While most consumers worry about their credit card or debit card numbers or other valuable data being stolen from their home computers or leaked via a data breach at their banks, a new report shows that the vast majority of attacks that harvest this sensitive data actually target weak software on point-of-sale devices at retail locations.
The data shows that 75 percent of the more than 220 breach investigations done by Trustwave’s SpiderLabs unit last year involved an attack that targeted POS software. These systems, which are the first link in the long chain of payment processing, tend to be the softest targets for attackers interested in gathering large amounts of payment card data quickly. Many POS systems are proprietary systems that are set up either by the vendor or a third-party consultant and may not be well understood by the customer’s IT staff.
“For instance, our investigations often uncover deficiencies in regards to basic security controls, such as the use of default passwords and single-factor remote access solutions. In 87% of POS breach cases, third party integrators used some form of default credentials with either remote access systems or at the operating systems layer. Businesses should work with their third party vendors to help ensure non-functional security requirements are part of the implementation and maintenance agreements,” the SpiderLabs Global Security Report 2011 says.
By comparison, just nine percent of the breaches that the company investigated involved e-commerce sites. One of the reasons that attackers may not be targeting these sites as often as POS systems and other systems is that they usually only yield card numbers and perhaps expiration dates. That information can be used for fraudulent transactions on other e-commerce sites or over the phone, but can’t be used for in-person purchases, limiting the usefulness of it.
“But when magnetic strip data is not available criminals are limited to card-not-present fraud; they can only use the data they obtain from e-commerce attacks against other e-commerce or card-not-present businesses. E-commerce is most often not the primary target in large-scale payment fraud — the data just isn’t as valuable,” the report says.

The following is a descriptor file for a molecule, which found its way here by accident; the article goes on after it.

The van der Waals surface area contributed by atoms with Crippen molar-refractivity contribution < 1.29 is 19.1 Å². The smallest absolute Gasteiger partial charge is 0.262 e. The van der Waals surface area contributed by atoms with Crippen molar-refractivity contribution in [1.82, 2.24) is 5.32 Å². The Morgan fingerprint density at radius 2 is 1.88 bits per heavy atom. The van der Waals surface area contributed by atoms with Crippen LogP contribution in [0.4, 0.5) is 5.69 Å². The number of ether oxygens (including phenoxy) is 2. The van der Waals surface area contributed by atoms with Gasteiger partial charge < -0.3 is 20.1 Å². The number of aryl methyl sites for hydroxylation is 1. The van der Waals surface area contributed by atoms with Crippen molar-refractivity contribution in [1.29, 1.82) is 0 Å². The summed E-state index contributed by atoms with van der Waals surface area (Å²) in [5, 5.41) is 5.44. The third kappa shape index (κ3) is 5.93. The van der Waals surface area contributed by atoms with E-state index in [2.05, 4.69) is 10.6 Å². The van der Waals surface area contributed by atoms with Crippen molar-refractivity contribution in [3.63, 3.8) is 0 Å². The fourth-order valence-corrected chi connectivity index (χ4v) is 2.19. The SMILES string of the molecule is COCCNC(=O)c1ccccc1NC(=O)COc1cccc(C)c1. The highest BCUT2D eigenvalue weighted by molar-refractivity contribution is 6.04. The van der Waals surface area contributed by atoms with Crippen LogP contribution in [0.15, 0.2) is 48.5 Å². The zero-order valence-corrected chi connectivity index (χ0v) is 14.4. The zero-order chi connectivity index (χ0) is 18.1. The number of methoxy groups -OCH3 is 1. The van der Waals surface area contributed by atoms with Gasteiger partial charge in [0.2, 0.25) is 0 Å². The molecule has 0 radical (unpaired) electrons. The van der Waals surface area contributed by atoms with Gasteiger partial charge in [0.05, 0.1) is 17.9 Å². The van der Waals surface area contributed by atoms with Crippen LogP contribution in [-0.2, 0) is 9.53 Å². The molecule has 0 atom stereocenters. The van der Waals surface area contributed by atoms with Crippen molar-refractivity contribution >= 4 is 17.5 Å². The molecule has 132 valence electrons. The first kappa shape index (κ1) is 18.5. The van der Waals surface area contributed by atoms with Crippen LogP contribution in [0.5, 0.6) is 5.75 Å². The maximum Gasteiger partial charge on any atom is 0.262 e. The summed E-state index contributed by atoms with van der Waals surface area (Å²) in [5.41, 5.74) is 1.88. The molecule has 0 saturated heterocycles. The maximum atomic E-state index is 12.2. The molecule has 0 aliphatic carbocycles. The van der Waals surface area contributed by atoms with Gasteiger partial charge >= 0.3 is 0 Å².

One of the more interesting data points in the report, which covers calendar year 2010, is the revelation that, in the investigations initiated by card companies such as Visa or American Express, the breach was discovered an average of 156 days after it actually occurred in the first place. By contrast, organizations that discovered compromises themselves did so an average of 28 days after the attack.
“Our analysis reveals that, on average, a lapse of 156 days occurred between an initial breach and detection of that incident. In other words, a system was infiltrated almost six months prior to detection of the incident,” the report concludes. “Analysis demonstrates that those entities capable of discovering an incident themselves did so within a much shorter timeframe than entities who relied on others to identify the breach. In contrast, those entities that exclusively relied on a third party for detection, or just didn’t detect the problem until a regulatory body did, could take up to five times longer to detect the breach. We have found that organizations with mature information security programs that include employee awareness training, regardless of size, are the most successful at detecting a breach.”